Home News Ross County’s National Park in “World Heritage: It’s Everyone’s Business”

Ross County’s National Park in “World Heritage: It’s Everyone’s Business”

Chris Alford, superintendent of Hopewell Culture National Historical Park

Ross County & Hopewellian Ohio — Around 2,000 years ago, American Indians built complexes of monumental mounds and earthen enclosures in the Ohio Valley region. Five of them in what is now Ross County have been become parts of a national park.

Last fall, Hopewell Culture National Historical Park became 5/8ths of the “Hopewell Ceremonial Earthworks” World Heritage listing. Its superintendent, Chris Alford, was one of three speakers at a session on June 20th intended to inform the local business community about opportunities with anticipated tourism.

Chillicothe-Ross Chamber of Commerce President and CEO Mike Throne (left) emcees speakers Chris Alford, superintendent of Hopewell Culture National Historical Park (middle); and Matt MacLaren, travel and tourism policy director for the Ohio Chamber of Commerce.

In the short seminar, “World Heritage: It’s Everyone’s Business,” Alford said that when he was selected to head the small park in the summer of 2022, one of the first things that he asked for were funds to expand the facilities.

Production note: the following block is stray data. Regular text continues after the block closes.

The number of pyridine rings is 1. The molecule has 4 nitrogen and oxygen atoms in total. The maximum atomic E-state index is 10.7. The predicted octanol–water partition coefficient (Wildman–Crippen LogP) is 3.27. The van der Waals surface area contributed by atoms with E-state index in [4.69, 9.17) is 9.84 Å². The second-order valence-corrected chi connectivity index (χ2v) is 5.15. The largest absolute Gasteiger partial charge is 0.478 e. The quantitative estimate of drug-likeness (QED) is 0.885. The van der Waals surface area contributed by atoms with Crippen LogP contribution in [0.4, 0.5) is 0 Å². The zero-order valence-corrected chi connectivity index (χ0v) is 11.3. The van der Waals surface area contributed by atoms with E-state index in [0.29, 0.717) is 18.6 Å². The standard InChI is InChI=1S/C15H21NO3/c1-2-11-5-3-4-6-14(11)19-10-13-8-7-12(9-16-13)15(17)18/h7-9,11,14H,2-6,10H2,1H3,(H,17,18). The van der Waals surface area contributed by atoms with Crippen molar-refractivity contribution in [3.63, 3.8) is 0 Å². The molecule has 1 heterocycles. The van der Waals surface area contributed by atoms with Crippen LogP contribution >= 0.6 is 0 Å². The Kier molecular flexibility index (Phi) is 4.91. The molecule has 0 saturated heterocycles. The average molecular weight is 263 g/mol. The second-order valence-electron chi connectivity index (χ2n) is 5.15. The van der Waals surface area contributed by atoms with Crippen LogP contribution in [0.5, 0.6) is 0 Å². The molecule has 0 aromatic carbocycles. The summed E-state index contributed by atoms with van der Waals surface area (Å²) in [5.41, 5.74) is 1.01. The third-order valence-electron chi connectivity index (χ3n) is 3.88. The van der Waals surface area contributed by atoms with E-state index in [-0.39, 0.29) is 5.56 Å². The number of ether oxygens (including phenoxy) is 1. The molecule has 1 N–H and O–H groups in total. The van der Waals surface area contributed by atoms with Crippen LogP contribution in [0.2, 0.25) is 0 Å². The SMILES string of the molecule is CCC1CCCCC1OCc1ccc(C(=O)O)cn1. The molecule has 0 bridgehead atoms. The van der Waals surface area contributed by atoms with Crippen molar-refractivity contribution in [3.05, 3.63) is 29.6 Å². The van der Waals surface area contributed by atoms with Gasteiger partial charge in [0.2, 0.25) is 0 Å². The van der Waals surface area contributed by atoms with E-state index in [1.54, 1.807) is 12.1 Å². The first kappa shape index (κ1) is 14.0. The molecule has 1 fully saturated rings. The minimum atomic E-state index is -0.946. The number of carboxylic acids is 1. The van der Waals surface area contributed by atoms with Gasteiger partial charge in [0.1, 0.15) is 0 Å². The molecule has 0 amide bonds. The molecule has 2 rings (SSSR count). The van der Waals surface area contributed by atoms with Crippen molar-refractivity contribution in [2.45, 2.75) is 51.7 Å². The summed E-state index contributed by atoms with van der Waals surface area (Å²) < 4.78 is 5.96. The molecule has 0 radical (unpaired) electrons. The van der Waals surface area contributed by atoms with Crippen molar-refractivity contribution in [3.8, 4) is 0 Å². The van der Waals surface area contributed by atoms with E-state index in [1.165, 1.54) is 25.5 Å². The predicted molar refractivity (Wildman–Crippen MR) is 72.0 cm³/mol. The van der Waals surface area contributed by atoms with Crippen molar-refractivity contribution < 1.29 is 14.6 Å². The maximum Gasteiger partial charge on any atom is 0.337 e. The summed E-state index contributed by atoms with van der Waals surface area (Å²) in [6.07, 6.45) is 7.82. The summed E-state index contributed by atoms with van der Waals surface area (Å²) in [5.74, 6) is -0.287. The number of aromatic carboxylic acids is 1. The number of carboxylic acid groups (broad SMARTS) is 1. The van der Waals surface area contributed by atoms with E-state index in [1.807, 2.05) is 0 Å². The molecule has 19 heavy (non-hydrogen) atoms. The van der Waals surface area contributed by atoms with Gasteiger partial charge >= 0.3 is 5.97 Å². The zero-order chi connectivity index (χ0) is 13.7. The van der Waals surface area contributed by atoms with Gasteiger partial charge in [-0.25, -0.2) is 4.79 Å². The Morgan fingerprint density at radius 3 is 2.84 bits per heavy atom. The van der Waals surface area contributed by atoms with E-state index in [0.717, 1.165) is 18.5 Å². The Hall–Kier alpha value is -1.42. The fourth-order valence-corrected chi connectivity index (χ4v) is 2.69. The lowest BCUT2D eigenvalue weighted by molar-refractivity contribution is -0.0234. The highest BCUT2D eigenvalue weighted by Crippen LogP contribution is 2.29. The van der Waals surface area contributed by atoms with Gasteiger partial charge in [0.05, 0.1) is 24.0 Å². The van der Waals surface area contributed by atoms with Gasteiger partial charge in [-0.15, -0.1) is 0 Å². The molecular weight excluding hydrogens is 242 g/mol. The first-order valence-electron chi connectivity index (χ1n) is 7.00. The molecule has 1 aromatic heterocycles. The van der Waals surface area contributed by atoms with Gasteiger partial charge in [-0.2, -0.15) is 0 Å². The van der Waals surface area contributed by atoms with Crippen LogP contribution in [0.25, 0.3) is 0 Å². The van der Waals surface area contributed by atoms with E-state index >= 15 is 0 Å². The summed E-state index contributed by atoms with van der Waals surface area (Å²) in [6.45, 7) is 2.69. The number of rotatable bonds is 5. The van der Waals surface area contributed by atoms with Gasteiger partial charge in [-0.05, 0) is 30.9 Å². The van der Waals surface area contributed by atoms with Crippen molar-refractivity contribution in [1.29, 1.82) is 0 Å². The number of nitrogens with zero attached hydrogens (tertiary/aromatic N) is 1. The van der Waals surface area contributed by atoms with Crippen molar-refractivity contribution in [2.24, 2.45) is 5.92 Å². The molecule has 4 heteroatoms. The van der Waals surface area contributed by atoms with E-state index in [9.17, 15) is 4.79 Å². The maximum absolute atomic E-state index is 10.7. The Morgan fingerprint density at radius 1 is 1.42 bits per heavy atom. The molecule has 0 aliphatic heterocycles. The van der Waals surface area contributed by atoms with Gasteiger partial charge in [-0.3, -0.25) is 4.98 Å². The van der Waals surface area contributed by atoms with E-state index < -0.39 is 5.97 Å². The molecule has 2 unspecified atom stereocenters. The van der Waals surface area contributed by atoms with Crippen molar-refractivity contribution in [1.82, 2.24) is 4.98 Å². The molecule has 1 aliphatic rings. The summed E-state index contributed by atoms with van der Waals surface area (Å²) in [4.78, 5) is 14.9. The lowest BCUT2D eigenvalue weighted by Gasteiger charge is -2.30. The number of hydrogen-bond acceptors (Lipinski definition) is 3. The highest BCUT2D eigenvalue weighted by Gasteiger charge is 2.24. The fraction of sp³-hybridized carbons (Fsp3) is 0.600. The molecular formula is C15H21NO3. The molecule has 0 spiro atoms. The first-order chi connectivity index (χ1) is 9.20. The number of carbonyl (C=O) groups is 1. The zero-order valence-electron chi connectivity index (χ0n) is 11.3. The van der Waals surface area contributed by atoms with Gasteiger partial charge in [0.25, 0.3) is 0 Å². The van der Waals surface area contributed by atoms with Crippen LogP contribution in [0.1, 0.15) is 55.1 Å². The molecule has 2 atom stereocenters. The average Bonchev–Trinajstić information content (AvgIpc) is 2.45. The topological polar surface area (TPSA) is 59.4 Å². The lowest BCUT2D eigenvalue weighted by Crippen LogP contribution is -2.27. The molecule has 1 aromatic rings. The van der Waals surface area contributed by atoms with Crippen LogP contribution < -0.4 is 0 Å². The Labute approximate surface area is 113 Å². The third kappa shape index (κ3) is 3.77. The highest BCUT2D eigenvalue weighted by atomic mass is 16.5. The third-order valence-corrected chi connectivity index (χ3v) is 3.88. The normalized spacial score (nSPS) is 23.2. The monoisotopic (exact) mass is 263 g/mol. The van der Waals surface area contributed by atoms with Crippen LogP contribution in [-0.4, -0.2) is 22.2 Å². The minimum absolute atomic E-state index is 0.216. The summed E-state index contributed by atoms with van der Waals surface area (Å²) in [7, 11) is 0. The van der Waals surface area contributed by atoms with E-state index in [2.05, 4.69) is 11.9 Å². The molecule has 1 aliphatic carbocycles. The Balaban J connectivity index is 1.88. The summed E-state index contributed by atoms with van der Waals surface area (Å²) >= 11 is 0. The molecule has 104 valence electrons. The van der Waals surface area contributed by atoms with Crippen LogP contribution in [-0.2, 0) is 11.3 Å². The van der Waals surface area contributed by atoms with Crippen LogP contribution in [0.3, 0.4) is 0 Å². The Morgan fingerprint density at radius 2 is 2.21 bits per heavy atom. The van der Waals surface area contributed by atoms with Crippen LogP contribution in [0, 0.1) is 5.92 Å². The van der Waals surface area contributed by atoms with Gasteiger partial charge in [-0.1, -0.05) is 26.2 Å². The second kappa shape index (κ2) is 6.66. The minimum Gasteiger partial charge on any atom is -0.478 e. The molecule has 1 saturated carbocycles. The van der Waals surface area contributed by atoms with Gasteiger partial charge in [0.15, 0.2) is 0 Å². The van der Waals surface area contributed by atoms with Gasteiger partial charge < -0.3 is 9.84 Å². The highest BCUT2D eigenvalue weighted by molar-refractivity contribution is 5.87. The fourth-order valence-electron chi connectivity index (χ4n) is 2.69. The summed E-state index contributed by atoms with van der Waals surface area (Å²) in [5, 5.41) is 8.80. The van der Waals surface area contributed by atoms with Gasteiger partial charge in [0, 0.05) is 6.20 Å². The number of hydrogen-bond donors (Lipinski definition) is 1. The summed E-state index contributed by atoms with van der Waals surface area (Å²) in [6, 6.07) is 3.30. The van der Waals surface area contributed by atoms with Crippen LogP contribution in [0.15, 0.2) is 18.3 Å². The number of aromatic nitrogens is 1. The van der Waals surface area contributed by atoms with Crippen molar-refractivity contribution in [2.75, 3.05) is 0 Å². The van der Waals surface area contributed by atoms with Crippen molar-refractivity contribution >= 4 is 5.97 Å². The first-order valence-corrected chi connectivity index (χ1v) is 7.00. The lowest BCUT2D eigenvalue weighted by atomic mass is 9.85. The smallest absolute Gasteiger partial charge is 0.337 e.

The World Heritage effort had been under way for several years, and he said he knew what it would require of the park. Already, he says current visitation is almost maxing out the facilities. He wants to see it expand, but acknowledges that there needs to be a balance with preserving culturally sensitive sites.

Alford said there has already been about a 60% increase in visitation since September’s World Heritage listing, and there are estimates that it could get up to 150%. He also expects more international tourists next year – while American may plan a trip only three days in advance, world travelers often plan a year ahead.

Alford said he also visits national parks as a hobby, and has been to 22 of them. He has been in the Park Service about 29 years, and this is his third World Heritage park he has worked at, after Mammoth Cave and Redwoods.

But Chillicothe and Ross County’s relationship with the Hopewell Culture park is different from the other two, he says – they had notoriety before their World Heritage inscription, so it had less effect on them, and their neighboring communities were less less engaged in the process. Alford says there is also more opportunity here to engage because this is a smaller community.

Hear him in his own words in the below video interview. Also learn more in the first of my three stories on this seminar, as well as my interview with the Ohio Chamber travel and tourism policy director.

After the seminar in the Majestic Theatre.

There are eight parks in Ohio in the World Heritage Designation:

  • Hopewell Culture National Historical Park in Ross County, which is comprised by Mound City Group, Hopewell Mound Group, Seip Earthworks, High Bank Earthworks, and Hopeton Earthworks
  • Ohio History Connection’s state parks in Newark: Octagon Earthworks and Great Circle Earthworks
  • And Ohio History Connection’s state park Fort Ancient Earthworks near Oregonia and Lebanon in Warren County